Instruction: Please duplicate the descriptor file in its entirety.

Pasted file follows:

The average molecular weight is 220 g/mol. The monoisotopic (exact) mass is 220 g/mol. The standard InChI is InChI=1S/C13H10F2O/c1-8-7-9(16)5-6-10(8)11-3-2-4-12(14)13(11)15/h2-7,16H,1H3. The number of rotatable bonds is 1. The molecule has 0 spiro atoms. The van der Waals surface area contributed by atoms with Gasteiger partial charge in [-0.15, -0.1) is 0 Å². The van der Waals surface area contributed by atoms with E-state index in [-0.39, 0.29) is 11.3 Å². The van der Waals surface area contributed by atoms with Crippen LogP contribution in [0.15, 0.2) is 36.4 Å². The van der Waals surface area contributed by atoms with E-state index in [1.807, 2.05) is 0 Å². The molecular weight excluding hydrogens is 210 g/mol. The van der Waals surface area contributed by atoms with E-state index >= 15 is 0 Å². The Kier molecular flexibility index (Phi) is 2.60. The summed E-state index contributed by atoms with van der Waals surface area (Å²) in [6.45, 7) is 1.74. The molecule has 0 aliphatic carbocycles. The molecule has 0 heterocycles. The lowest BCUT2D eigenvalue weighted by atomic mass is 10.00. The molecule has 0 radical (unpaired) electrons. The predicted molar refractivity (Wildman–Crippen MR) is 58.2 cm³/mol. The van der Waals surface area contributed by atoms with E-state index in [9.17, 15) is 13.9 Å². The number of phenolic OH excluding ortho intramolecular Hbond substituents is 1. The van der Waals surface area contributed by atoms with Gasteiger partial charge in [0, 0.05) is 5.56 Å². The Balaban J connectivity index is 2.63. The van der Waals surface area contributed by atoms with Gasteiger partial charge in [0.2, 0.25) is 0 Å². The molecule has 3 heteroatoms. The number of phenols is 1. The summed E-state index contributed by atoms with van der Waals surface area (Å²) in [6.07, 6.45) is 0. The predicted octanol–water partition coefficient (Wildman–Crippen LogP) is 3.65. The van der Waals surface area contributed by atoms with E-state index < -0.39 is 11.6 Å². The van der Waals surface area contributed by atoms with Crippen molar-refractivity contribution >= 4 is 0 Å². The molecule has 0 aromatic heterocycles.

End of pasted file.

The average molecular weight is 220 g/mol. The monoisotopic (exact) mass is 220 g/mol. The standard InChI is InChI=1S/C13H10F2O/c1-8-7-9(16)5-6-10(8)11-3-2-4-12(14)13(11)15/h2-7,16H,1H3. The number of rotatable bonds is 1. The molecule has 0 spiro atoms. The van der Waals surface area contributed by atoms with Gasteiger partial charge in [-0.15, -0.1) is 0 Å². The van der Waals surface area contributed by atoms with E-state index in [-0.39, 0.29) is 11.3 Å². The van der Waals surface area contributed by atoms with Crippen LogP contribution in [0.15, 0.2) is 36.4 Å². The van der Waals surface area contributed by atoms with E-state index in [1.807, 2.05) is 0 Å². The molecular weight excluding hydrogens is 210 g/mol. The van der Waals surface area contributed by atoms with E-state index >= 15 is 0 Å². The Kier molecular flexibility index (Phi) is 2.60. The summed E-state index contributed by atoms with van der Waals surface area (Å²) in [6.45, 7) is 1.74. The molecule has 0 aliphatic carbocycles. The molecule has 0 heterocycles. The lowest BCUT2D eigenvalue weighted by atomic mass is 10.00. The molecule has 0 radical (unpaired) electrons. The predicted molar refractivity (Wildman–Crippen MR) is 58.2 cm³/mol. The van der Waals surface area contributed by atoms with E-state index in [9.17, 15) is 13.9 Å². The number of phenolic OH excluding ortho intramolecular Hbond substituents is 1. The van der Waals surface area contributed by atoms with Gasteiger partial charge in [0, 0.05) is 5.56 Å². The Balaban J connectivity index is 2.63. The van der Waals surface area contributed by atoms with Gasteiger partial charge in [0.2, 0.25) is 0 Å². The molecule has 3 heteroatoms. The number of phenols is 1. The summed E-state index contributed by atoms with van der Waals surface area (Å²) in [6.07, 6.45) is 0. The predicted octanol–water partition coefficient (Wildman–Crippen LogP) is 3.65. The van der Waals surface area contributed by atoms with E-state index < -0.39 is 11.6 Å². The van der Waals surface area contributed by atoms with Crippen molar-refractivity contribution >= 4 is 0 Å². The molecule has 0 aromatic heterocycles.